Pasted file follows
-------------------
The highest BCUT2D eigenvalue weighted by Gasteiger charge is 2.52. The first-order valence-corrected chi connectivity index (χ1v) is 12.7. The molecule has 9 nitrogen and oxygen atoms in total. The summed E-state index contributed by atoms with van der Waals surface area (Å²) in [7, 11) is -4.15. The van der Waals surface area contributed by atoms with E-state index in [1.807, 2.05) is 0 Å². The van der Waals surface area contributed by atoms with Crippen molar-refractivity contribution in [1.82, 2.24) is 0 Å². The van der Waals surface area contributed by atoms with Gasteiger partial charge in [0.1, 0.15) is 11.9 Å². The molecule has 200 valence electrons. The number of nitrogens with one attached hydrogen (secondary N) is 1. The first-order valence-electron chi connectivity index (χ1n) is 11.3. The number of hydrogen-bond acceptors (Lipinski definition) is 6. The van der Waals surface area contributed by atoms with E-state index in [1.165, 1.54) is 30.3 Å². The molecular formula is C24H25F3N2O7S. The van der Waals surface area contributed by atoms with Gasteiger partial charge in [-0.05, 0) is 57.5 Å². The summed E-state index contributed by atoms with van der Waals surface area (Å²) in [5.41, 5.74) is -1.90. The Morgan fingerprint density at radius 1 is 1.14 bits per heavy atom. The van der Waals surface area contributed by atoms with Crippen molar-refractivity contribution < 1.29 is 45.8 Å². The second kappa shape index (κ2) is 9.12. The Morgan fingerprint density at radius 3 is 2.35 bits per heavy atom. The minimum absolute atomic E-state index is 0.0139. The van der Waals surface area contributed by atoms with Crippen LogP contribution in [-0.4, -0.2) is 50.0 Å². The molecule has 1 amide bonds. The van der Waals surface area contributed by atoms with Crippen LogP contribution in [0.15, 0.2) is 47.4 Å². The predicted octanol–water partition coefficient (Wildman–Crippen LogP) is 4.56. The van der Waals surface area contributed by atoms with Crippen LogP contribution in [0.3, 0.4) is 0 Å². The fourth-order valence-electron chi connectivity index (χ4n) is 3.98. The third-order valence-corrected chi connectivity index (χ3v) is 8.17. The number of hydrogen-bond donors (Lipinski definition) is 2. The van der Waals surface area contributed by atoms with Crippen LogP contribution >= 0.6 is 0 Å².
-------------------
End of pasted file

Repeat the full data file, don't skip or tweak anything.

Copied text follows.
The highest BCUT2D eigenvalue weighted by Gasteiger charge is 2.52. The first-order valence-corrected chi connectivity index (χ1v) is 12.7. The molecule has 9 nitrogen and oxygen atoms in total. The summed E-state index contributed by atoms with van der Waals surface area (Å²) in [7, 11) is -4.15. The van der Waals surface area contributed by atoms with E-state index in [1.807, 2.05) is 0 Å². The van der Waals surface area contributed by atoms with Crippen molar-refractivity contribution in [1.82, 2.24) is 0 Å². The van der Waals surface area contributed by atoms with Gasteiger partial charge in [0.1, 0.15) is 11.9 Å². The molecule has 200 valence electrons. The number of nitrogens with one attached hydrogen (secondary N) is 1. The first-order valence-electron chi connectivity index (χ1n) is 11.3. The number of hydrogen-bond acceptors (Lipinski definition) is 6. The van der Waals surface area contributed by atoms with E-state index in [1.165, 1.54) is 30.3 Å². The molecular formula is C24H25F3N2O7S. The van der Waals surface area contributed by atoms with Gasteiger partial charge in [-0.05, 0) is 57.5 Å². The summed E-state index contributed by atoms with van der Waals surface area (Å²) in [5.41, 5.74) is -1.90. The Morgan fingerprint density at radius 1 is 1.14 bits per heavy atom. The van der Waals surface area contributed by atoms with Crippen molar-refractivity contribution < 1.29 is 45.8 Å². The second kappa shape index (κ2) is 9.12. The Morgan fingerprint density at radius 3 is 2.35 bits per heavy atom. The minimum absolute atomic E-state index is 0.0139. The van der Waals surface area contributed by atoms with Crippen LogP contribution in [-0.4, -0.2) is 50.0 Å². The molecule has 1 amide bonds. The van der Waals surface area contributed by atoms with Crippen LogP contribution in [0.15, 0.2) is 47.4 Å². The predicted octanol–water partition coefficient (Wildman–Crippen LogP) is 4.56. The van der Waals surface area contributed by atoms with Crippen LogP contribution in [0.3, 0.4) is 0 Å². The fourth-order valence-electron chi connectivity index (χ4n) is 3.98. The third-order valence-corrected chi connectivity index (χ3v) is 8.17. The number of hydrogen-bond donors (Lipinski definition) is 2. The van der Waals surface area contributed by atoms with Crippen LogP contribution >= 0.6 is 0 Å².